A high quality mentoring system is very important to any multinational organization. It determines the success or failure of foreign employees. In most cases, the programs provide the management with an opportunity to support the assignees.

The support is especially important during departure or repatriation phases of the assignment. As such, the programs are powerful means of strategically retaining valuable employees with international experience.

High quality mentoring programs also help the employees to adjust to their new environment. It improves their productivity and overall performance in their new posts.

In addition, the programs provide continuous communication on changes in the company and the state of affairs back at home. As a result, the expatriates can effectively cope with transfers, expatriation, and repatriation.

The current global economic meltdown has led to cost constraints in most organizations. As such, it is important for organizations to have the right people at the right place. High quality mentorship programs are very essential in the management of talent and employees.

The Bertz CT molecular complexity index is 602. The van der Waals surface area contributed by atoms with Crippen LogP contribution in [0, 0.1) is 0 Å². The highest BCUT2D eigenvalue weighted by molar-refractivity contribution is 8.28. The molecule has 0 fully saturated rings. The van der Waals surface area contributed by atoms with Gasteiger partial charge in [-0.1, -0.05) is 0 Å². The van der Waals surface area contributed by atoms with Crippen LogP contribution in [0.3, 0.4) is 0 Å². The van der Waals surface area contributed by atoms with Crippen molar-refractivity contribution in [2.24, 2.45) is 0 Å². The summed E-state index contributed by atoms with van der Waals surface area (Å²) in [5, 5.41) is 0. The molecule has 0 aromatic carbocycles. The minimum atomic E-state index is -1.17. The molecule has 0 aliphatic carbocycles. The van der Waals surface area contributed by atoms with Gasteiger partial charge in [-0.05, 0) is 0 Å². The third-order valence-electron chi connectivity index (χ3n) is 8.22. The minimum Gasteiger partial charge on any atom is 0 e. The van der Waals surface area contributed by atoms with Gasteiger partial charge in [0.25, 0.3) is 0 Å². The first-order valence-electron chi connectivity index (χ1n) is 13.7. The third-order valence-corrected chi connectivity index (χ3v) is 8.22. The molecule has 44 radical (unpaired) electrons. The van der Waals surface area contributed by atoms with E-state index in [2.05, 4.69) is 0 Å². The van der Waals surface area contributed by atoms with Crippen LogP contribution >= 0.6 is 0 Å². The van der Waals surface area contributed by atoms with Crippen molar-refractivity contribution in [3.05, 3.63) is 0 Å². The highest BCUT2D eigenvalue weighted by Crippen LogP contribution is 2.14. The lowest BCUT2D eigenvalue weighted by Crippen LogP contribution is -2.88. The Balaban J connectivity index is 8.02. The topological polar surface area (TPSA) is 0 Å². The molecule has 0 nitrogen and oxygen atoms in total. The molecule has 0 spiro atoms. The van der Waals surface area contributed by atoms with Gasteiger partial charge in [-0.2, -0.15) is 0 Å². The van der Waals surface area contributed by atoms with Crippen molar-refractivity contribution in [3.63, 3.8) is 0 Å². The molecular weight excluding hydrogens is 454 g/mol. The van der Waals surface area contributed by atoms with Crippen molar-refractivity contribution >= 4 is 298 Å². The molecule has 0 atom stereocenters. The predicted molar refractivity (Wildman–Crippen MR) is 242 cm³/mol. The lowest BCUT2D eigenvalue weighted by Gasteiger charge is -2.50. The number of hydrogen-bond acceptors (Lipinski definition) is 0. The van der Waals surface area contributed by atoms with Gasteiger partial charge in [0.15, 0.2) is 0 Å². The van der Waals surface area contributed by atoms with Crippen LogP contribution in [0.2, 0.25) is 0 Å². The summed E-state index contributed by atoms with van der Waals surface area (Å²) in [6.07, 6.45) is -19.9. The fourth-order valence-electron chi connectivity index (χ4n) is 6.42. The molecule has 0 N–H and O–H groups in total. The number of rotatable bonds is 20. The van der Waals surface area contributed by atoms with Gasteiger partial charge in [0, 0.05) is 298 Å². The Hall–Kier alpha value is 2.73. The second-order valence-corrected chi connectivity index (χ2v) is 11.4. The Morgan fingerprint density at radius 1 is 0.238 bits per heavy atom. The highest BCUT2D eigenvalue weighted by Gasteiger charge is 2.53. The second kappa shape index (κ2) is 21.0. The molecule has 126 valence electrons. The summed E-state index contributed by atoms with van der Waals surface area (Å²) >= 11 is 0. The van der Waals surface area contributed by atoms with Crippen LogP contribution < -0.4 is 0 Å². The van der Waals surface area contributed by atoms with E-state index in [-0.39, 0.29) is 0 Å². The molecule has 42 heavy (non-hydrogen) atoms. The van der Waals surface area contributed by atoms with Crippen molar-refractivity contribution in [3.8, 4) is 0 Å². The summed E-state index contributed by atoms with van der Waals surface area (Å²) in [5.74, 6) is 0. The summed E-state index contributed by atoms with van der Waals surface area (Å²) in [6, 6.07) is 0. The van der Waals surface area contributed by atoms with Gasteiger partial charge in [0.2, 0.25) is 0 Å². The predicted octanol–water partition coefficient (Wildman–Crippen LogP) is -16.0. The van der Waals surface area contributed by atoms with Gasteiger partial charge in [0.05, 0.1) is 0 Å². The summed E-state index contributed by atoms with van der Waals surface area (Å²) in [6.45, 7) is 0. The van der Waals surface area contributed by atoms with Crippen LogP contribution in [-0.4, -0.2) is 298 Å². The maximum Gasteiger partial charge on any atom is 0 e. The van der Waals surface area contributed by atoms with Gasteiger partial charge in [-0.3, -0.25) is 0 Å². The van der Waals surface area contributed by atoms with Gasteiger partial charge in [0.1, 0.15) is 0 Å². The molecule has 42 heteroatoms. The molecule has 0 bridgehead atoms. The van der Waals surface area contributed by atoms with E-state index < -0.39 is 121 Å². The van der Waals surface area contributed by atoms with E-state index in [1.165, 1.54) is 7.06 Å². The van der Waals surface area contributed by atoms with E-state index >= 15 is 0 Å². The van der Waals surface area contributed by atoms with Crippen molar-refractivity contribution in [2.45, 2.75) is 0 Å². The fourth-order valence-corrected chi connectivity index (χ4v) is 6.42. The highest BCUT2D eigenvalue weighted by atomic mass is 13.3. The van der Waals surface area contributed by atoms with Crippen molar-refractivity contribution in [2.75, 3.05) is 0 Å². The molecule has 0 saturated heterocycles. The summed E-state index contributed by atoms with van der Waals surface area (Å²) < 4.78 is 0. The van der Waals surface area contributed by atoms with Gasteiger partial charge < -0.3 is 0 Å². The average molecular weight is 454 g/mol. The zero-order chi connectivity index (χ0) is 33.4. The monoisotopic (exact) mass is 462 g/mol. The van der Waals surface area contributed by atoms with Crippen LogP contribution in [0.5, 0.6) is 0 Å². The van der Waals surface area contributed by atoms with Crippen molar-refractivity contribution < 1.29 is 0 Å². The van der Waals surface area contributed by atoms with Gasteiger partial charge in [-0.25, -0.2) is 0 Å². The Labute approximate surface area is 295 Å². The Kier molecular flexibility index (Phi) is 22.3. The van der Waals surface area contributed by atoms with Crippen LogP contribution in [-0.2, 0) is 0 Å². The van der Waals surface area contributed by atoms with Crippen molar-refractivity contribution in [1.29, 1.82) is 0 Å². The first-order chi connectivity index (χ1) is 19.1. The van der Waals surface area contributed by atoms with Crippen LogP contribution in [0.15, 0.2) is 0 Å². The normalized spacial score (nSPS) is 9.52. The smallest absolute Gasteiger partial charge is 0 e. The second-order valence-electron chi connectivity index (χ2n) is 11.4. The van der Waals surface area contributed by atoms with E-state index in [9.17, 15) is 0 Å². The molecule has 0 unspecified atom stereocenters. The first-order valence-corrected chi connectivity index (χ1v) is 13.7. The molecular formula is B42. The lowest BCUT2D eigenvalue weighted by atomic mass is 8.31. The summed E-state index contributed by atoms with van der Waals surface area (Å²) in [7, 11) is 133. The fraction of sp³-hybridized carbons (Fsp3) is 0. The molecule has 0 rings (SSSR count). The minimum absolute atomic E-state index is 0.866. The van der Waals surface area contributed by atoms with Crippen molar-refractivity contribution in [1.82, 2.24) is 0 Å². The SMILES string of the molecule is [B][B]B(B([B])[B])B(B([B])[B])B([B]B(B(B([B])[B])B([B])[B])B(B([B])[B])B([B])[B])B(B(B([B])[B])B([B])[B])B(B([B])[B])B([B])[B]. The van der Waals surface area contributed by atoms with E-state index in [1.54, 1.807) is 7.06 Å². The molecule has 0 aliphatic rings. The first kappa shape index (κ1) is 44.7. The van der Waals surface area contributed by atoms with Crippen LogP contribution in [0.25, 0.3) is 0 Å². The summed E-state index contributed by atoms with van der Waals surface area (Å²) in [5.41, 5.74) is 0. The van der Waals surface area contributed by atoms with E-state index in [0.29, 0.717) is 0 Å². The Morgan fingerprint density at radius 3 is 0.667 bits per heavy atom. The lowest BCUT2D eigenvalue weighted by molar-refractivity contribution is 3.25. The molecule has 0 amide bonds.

To this end, Apple Inc. employees should always have a mentor irrespective of their position in the foreign country. The mentors should supervise the assignee with a view to support their development.

They should assist the new employee for a given period of time. Prior to the assignment, the employee must undergo an extensive pre-departure training. The training will help them settle down in the host country.

Measuring Return on Investment in International Assignments